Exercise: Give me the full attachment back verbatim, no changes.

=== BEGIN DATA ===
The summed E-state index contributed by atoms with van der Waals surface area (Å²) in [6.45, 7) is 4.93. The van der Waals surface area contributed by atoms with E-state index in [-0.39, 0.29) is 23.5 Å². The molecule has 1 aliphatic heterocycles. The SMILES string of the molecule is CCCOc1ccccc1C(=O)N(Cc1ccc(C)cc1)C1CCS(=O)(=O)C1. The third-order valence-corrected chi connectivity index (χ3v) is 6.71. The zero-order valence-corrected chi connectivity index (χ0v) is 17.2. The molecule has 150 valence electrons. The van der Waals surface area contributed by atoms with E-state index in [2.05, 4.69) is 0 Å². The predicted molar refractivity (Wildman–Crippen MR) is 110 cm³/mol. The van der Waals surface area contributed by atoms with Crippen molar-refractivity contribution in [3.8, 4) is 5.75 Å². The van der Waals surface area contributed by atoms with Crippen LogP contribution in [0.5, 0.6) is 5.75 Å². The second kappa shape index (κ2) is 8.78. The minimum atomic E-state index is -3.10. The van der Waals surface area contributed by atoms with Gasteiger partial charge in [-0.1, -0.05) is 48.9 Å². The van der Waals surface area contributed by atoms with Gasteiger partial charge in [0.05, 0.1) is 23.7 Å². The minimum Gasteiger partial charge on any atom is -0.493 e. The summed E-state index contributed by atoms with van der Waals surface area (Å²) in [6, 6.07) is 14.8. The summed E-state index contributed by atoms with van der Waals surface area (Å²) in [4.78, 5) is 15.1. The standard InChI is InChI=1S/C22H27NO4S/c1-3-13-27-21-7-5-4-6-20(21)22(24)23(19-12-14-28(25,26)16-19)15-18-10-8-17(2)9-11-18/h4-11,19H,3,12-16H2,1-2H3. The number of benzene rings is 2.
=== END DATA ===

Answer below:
The summed E-state index contributed by atoms with van der Waals surface area (Å²) in [6.45, 7) is 4.93. The van der Waals surface area contributed by atoms with E-state index in [-0.39, 0.29) is 23.5 Å². The molecule has 1 aliphatic heterocycles. The SMILES string of the molecule is CCCOc1ccccc1C(=O)N(Cc1ccc(C)cc1)C1CCS(=O)(=O)C1. The third-order valence-corrected chi connectivity index (χ3v) is 6.71. The zero-order valence-corrected chi connectivity index (χ0v) is 17.2. The molecule has 150 valence electrons. The van der Waals surface area contributed by atoms with E-state index in [2.05, 4.69) is 0 Å². The predicted molar refractivity (Wildman–Crippen MR) is 110 cm³/mol. The van der Waals surface area contributed by atoms with Crippen molar-refractivity contribution in [3.8, 4) is 5.75 Å². The van der Waals surface area contributed by atoms with Crippen LogP contribution in [0.5, 0.6) is 5.75 Å². The second kappa shape index (κ2) is 8.78. The minimum atomic E-state index is -3.10. The van der Waals surface area contributed by atoms with Gasteiger partial charge in [-0.1, -0.05) is 48.9 Å². The van der Waals surface area contributed by atoms with Gasteiger partial charge in [0.05, 0.1) is 23.7 Å². The minimum Gasteiger partial charge on any atom is -0.493 e. The summed E-state index contributed by atoms with van der Waals surface area (Å²) in [6, 6.07) is 14.8. The summed E-state index contributed by atoms with van der Waals surface area (Å²) in [4.78, 5) is 15.1. The standard InChI is InChI=1S/C22H27NO4S/c1-3-13-27-21-7-5-4-6-20(21)22(24)23(19-12-14-28(25,26)16-19)15-18-10-8-17(2)9-11-18/h4-11,19H,3,12-16H2,1-2H3. The number of benzene rings is 2.